The Problem of the Uninsured In the United States
According to the latest Census Bureau report, there were more than forty one million uninsured Americans in the year 2001. Eight out of 10 were in working families. In most cases, the main earners in these families either had jobs that offered no health coverage or their premiums were unaffordable.
Because uninsured Americans cannot afford needed medical care, they live sicker and die younger than Americans with health coverage. For example: Uninsured women who develop breast cancer are twice as likely to die than insured women with the same diagnosis. Uninsured men are nearly twice as likely to be diagnosed at a late stage of colon cancer than insured men. Uninsured children who need medical or surgical care are four times more likely to go without care than insured children with the same needs. Uninsured children are almost five times more likely to be unable to receive needed dental care Uninsured children are four-and-one-half times more likely to do without needed prescription medicines or eyeglasses Uninsured children are more than one-and-one-half times more likely to be missing some or all of their immunizations. The number of uninsured Americans is rising for several reasons:First, the economy has slowed and more people are unemployed and without health coverage. Second, health care costs are rising at double-digit annual rates, making health coverage increasingly unaffordable for employers as well as individual consumers Third, as states experience fiscal shortfalls, they are cutting back on public health coverage programs, such as Medicaid, causing some low-income families to lose health coverage. Given these trends, the problem of the uninsured promises to grow worse, not better, in the coming years.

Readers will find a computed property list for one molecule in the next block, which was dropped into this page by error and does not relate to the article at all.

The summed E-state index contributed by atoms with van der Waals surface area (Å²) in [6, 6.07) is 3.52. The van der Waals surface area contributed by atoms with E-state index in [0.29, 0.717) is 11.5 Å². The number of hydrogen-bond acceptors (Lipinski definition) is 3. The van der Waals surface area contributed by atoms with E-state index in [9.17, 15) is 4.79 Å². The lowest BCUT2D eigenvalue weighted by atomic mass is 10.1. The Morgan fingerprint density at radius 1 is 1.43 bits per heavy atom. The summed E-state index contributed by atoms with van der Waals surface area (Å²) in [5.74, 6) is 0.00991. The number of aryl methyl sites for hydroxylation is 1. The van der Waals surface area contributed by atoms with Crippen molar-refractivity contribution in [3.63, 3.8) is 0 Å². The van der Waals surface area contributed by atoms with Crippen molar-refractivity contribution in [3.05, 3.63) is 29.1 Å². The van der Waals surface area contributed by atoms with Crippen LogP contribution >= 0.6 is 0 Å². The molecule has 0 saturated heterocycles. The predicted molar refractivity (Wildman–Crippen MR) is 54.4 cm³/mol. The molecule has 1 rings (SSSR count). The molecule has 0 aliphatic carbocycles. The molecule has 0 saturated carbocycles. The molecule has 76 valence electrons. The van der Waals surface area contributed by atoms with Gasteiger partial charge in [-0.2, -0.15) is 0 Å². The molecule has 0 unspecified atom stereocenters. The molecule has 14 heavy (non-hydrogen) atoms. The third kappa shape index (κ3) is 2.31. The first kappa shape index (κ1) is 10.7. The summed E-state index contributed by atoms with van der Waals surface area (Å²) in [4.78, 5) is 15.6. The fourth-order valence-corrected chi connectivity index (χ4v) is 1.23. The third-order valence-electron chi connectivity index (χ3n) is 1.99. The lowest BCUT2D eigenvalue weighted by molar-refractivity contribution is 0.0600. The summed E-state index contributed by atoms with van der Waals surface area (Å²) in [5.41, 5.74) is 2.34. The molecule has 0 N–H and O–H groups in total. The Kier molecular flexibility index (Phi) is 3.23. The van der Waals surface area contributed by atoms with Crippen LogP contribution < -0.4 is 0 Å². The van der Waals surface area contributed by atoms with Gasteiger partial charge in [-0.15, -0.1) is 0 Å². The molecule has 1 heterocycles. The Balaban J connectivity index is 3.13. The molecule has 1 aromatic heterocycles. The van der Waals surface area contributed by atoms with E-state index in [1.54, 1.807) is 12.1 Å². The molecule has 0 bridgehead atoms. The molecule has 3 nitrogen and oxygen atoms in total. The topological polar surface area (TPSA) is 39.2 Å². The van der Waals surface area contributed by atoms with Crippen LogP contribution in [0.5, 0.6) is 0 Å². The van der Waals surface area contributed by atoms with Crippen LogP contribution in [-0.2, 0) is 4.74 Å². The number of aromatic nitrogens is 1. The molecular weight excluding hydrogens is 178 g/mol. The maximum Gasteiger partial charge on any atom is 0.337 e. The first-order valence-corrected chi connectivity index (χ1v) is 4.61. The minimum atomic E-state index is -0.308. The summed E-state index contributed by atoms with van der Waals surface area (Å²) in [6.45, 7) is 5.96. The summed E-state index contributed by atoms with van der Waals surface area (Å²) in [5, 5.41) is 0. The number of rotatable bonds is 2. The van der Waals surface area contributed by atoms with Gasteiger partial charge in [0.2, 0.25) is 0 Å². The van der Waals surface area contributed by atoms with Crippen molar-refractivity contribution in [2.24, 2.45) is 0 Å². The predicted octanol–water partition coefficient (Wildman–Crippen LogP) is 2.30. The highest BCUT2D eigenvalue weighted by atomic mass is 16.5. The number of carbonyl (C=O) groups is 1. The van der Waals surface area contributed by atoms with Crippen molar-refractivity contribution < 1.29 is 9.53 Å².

A June 2003 supplement of Medical Care Research and Review presents a compelling case that health insurance does lead to improved health and better access to care. The supplement, with Thomas Rice as guest editor, includes four commentaries on the topic by John Ayanian, Stuart Butler, Karen Davis, and Richard Kronick. The supplement, published by Sage Publications and supported by the Kaiser Commission on Medicaid and the Uninsured (KCMU), features Jack Hadley's exhaustive review of 25 years of research literature. http://www.kff.org/content/2003/4115/
The major findings from the study include:
- The uninsured receive less preventive care, are diagnosed at more advanced disease stages, and once diagnosed, tend to receive less therapeutic care (drugs and surgical interventions);
- Having health insurance or access to care would reduce mortality rates for the uninsured by 10-15 percent; and-- "Better" health would improve annual earnings by about 10-30 percent (depending on measures and specific health condition) and would increase educational attainment.
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